Am I correct in assuming that the drain of a urinal equipped with a
Sloan "sensor activated Flushometer" valve should be able to accept that
valve failing in the open position and handle the full water flow
without the urinal overflowing?
That didn't happen in our office building last night when a valve in the
second floor mens room failed to close, the urinal overflowed and the
floor drain also could not handle the continuous flow so the water went
out under the bathroom door, spread into a couple of offices and then
leaked down into several offices below, including mine.
Our landlord's maintenance manager called it "a perfect storm" and there
have been workers here all day cleaning up the messes it caused.
Just for S&Gs (I guess I should say P&Gs)I tested the urinal in the
first floor mens room a few minutes ago. I pushed the manual button on
the top of the Flushometer valve as often as it would accept a push and
watched the water level in the urinal continue to rise while I did that.
I have no doubt that it would have overflowed had I continued, or the
valve got stuck open.
The building is about 25 years old and I suspect that nobody gave much
thought to testing the urinal and floor drain's capacities during that
time, and most likely they were partially clogged. I hope they will in
A plumber who once came to my house to snake out a drain tested it by
turning on the hot and cold water full blast. He told me that any
fixture's drain must be able to handle the full input without backing up.
Since the floor drain could not handle the overflow either...I assume
the entire drain pipe must be clogged.
Wonder if the drains are constricted by calcium scale,
or some such? Perhaps a plumber with a drain snake might
prevent the next catastrophe.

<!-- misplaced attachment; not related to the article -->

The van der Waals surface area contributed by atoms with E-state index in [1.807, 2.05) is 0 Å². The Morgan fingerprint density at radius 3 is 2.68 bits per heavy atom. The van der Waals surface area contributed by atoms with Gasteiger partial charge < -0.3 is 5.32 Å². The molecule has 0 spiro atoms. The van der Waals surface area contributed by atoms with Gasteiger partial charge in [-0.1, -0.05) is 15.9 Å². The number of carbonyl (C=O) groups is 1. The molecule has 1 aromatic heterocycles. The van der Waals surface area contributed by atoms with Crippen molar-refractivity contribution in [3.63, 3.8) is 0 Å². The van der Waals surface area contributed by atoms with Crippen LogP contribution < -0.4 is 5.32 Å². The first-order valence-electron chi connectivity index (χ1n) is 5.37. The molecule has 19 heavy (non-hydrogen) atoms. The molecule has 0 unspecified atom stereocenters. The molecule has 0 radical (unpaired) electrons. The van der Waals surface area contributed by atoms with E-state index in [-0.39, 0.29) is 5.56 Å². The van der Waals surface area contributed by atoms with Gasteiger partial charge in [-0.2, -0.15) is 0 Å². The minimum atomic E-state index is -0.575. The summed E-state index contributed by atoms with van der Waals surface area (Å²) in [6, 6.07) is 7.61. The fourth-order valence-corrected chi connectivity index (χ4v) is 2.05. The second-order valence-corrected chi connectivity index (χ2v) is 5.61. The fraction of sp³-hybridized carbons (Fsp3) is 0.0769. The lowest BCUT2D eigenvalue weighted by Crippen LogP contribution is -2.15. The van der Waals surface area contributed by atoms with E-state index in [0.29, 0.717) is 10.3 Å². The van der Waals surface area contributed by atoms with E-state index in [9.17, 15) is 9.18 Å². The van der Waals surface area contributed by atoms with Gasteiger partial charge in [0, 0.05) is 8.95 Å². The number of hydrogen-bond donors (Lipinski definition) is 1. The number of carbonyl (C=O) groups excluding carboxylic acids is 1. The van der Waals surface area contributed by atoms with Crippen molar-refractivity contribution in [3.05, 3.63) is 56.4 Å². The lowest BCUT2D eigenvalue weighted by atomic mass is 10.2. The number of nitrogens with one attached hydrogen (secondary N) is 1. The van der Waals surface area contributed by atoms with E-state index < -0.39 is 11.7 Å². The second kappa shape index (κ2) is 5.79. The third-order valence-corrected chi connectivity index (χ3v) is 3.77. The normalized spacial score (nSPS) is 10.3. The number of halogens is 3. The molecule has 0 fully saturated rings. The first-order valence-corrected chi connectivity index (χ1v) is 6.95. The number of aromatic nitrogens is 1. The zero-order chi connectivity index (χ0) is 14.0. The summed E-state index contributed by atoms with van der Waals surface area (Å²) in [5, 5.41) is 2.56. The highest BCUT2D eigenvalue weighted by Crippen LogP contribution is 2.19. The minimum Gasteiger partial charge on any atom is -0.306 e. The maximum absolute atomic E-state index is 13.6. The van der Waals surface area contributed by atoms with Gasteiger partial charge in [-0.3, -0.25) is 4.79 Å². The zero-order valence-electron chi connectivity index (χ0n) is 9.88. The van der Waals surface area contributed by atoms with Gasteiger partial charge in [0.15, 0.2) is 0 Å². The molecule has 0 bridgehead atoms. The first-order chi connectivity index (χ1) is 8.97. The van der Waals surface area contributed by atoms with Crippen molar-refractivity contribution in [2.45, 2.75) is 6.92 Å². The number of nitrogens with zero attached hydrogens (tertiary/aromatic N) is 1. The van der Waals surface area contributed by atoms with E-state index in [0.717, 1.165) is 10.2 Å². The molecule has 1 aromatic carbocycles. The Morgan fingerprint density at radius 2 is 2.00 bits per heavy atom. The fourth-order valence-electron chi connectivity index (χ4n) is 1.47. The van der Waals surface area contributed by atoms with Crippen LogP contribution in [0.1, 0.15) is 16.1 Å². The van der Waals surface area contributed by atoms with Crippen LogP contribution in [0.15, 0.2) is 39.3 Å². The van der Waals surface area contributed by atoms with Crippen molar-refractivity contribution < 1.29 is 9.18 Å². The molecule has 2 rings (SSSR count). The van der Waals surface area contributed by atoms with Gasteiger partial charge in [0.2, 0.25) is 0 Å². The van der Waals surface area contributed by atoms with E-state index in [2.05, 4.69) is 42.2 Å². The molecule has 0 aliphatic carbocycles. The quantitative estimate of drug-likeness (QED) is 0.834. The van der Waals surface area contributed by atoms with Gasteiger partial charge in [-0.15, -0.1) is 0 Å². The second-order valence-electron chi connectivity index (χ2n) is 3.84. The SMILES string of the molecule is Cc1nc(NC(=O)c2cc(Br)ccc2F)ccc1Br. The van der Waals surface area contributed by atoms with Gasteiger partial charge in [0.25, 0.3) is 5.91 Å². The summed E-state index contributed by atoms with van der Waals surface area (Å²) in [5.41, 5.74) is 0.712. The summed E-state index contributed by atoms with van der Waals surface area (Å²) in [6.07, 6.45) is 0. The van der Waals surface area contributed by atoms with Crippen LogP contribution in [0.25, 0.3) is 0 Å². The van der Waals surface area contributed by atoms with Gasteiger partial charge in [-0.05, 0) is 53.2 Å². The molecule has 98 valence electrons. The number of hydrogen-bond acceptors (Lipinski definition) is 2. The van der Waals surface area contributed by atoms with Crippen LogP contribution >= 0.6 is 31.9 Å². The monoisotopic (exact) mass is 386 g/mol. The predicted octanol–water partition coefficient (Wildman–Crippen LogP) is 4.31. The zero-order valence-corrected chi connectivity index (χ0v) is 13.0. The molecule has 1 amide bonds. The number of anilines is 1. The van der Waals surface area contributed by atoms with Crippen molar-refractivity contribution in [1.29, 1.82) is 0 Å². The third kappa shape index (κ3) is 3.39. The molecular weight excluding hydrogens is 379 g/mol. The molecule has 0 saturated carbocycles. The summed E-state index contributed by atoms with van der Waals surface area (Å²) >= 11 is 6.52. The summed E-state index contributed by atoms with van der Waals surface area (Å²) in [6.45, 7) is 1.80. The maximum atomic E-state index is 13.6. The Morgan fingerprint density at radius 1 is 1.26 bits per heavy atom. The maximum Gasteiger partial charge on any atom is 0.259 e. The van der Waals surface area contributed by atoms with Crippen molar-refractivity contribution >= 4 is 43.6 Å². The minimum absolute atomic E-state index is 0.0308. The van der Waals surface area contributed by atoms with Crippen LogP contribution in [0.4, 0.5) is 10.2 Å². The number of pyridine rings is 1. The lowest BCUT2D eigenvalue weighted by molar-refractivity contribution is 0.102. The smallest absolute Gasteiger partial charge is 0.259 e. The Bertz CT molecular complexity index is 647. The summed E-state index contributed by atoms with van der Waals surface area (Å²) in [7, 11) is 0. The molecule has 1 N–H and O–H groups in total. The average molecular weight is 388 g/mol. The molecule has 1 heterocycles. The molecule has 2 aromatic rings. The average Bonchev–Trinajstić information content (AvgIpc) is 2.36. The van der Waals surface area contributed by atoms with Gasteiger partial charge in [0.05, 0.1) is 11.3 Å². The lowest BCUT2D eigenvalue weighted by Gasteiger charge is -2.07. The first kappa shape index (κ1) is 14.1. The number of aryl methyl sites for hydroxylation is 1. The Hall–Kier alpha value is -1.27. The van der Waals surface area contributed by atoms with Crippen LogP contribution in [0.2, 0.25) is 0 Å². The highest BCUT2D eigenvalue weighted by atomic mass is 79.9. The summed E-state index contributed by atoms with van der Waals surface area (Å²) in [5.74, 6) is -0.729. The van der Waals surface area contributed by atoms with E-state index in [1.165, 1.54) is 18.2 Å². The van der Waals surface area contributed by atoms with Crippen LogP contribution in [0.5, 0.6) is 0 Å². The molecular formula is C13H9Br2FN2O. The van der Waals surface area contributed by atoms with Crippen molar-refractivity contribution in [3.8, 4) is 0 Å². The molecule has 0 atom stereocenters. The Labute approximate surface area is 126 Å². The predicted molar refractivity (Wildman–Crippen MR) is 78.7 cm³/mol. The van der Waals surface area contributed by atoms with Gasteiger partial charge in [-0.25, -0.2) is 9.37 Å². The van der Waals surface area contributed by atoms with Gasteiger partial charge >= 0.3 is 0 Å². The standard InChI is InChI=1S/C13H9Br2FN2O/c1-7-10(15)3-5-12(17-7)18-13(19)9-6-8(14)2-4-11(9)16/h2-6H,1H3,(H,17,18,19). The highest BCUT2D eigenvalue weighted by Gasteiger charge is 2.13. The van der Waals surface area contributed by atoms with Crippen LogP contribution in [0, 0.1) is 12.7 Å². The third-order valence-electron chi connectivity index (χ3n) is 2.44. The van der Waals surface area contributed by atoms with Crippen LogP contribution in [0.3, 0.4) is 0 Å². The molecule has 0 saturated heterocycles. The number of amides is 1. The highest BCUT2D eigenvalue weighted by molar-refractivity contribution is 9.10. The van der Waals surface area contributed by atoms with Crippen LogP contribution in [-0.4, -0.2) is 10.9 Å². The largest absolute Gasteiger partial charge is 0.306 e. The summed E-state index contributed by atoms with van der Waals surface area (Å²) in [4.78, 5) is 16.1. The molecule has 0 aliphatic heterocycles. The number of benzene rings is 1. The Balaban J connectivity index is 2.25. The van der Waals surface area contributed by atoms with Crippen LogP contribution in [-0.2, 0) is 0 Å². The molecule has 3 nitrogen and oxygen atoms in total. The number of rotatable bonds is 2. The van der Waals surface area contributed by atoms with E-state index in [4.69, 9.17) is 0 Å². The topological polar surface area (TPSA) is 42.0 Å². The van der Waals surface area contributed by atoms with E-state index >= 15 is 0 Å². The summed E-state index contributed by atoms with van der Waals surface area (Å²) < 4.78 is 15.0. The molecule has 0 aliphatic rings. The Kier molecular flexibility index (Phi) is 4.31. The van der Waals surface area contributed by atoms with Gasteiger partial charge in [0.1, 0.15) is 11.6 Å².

If you'd like an activist "take charge" idea, buy a bottle
of drain cleaner with acid, some time. Pour the entire
bottle into the drain of one of the urinals. Flow test
an hour or so later.
Hydroxide cleaner won't do any good, here. Or maybe it
will (if it's grease clog). Might try the hydroxide
cleaner the next day.
Right...take charge, pour some chemicals down the drain but make sure you
don't tell the maintenance guys who might come along and decide to try to
clear the drain via mechanical means, like a snake. They don't need to know
that there's acid in the drain. They'll figure it out eventually.
And is that something you are willing to guarantee won't happen?
Are you also will to guarantee that no workman will be working on any
downstream pipes in that building at the time the tenant pours the
All in all, it's my humble opinion that a tenant in an office building
shouldn't be pouring chemicals down the floor drain of a bathroom without
informing someone who is responsible for the maintenance of the building.
For all the tenant knows, the maintenance crew may have already put
something in the drain, something that may not play nicely with whatever
the tenant adds to it.
If someone was visiting my house and found a clogged drain, I sure wouldn't
want them "taking charge" and pouring chemicals into the drain without
informing me first.
On Thu, 23 Jan 2014 04:40:22 +0000 (UTC), DerbyDad03
I was a summer sub-subtenant of a guy with a piano, and I was scared to